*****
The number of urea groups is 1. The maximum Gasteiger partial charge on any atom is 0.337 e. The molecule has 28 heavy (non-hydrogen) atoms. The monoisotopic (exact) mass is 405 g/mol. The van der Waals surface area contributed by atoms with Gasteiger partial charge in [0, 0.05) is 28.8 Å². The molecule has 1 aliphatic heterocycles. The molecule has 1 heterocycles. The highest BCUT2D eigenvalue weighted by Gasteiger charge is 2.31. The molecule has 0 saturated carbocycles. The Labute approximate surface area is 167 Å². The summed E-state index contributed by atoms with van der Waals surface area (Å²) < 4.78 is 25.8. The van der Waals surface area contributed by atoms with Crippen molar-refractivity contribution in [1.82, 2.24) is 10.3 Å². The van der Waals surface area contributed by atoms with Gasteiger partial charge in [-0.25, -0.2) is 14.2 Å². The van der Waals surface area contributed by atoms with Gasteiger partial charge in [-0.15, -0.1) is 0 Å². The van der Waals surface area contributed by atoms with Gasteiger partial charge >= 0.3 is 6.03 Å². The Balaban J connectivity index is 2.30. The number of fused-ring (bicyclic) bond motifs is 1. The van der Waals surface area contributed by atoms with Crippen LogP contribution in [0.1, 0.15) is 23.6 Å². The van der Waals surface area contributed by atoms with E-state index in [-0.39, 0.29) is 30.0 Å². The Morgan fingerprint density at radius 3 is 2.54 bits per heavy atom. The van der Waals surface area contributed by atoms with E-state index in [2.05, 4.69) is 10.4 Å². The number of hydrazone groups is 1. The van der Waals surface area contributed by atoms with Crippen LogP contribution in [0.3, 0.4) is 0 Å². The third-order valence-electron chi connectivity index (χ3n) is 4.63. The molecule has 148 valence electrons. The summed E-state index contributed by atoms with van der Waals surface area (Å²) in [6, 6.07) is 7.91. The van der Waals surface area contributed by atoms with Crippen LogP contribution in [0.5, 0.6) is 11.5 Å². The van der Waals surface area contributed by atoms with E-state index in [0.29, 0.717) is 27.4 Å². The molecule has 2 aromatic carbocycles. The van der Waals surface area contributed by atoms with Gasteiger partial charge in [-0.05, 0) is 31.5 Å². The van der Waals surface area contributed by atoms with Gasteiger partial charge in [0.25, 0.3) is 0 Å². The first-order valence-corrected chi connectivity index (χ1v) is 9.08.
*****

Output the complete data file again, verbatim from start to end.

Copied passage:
The number of urea groups is 1. The maximum Gasteiger partial charge on any atom is 0.337 e. The molecule has 28 heavy (non-hydrogen) atoms. The monoisotopic (exact) mass is 405 g/mol. The van der Waals surface area contributed by atoms with Gasteiger partial charge in [0, 0.05) is 28.8 Å². The molecule has 1 aliphatic heterocycles. The molecule has 1 heterocycles. The highest BCUT2D eigenvalue weighted by Gasteiger charge is 2.31. The molecule has 0 saturated carbocycles. The Labute approximate surface area is 167 Å². The summed E-state index contributed by atoms with van der Waals surface area (Å²) < 4.78 is 25.8. The van der Waals surface area contributed by atoms with Crippen molar-refractivity contribution in [1.82, 2.24) is 10.3 Å². The van der Waals surface area contributed by atoms with Gasteiger partial charge in [-0.25, -0.2) is 14.2 Å². The van der Waals surface area contributed by atoms with Gasteiger partial charge in [-0.15, -0.1) is 0 Å². The van der Waals surface area contributed by atoms with Gasteiger partial charge >= 0.3 is 6.03 Å². The Balaban J connectivity index is 2.30. The number of fused-ring (bicyclic) bond motifs is 1. The van der Waals surface area contributed by atoms with Crippen LogP contribution in [0.1, 0.15) is 23.6 Å². The van der Waals surface area contributed by atoms with E-state index in [-0.39, 0.29) is 30.0 Å². The Morgan fingerprint density at radius 3 is 2.54 bits per heavy atom. The van der Waals surface area contributed by atoms with E-state index in [2.05, 4.69) is 10.4 Å². The number of hydrazone groups is 1. The van der Waals surface area contributed by atoms with Crippen LogP contribution in [0.3, 0.4) is 0 Å². The third-order valence-electron chi connectivity index (χ3n) is 4.63. The molecule has 148 valence electrons. The summed E-state index contributed by atoms with van der Waals surface area (Å²) in [6, 6.07) is 7.91. The van der Waals surface area contributed by atoms with Crippen LogP contribution in [0.5, 0.6) is 11.5 Å². The van der Waals surface area contributed by atoms with E-state index in [0.29, 0.717) is 27.4 Å². The molecule has 2 aromatic carbocycles. The van der Waals surface area contributed by atoms with Gasteiger partial charge in [-0.05, 0) is 31.5 Å². The van der Waals surface area contributed by atoms with Gasteiger partial charge in [0.25, 0.3) is 0 Å². The first-order valence-corrected chi connectivity index (χ1v) is 9.08.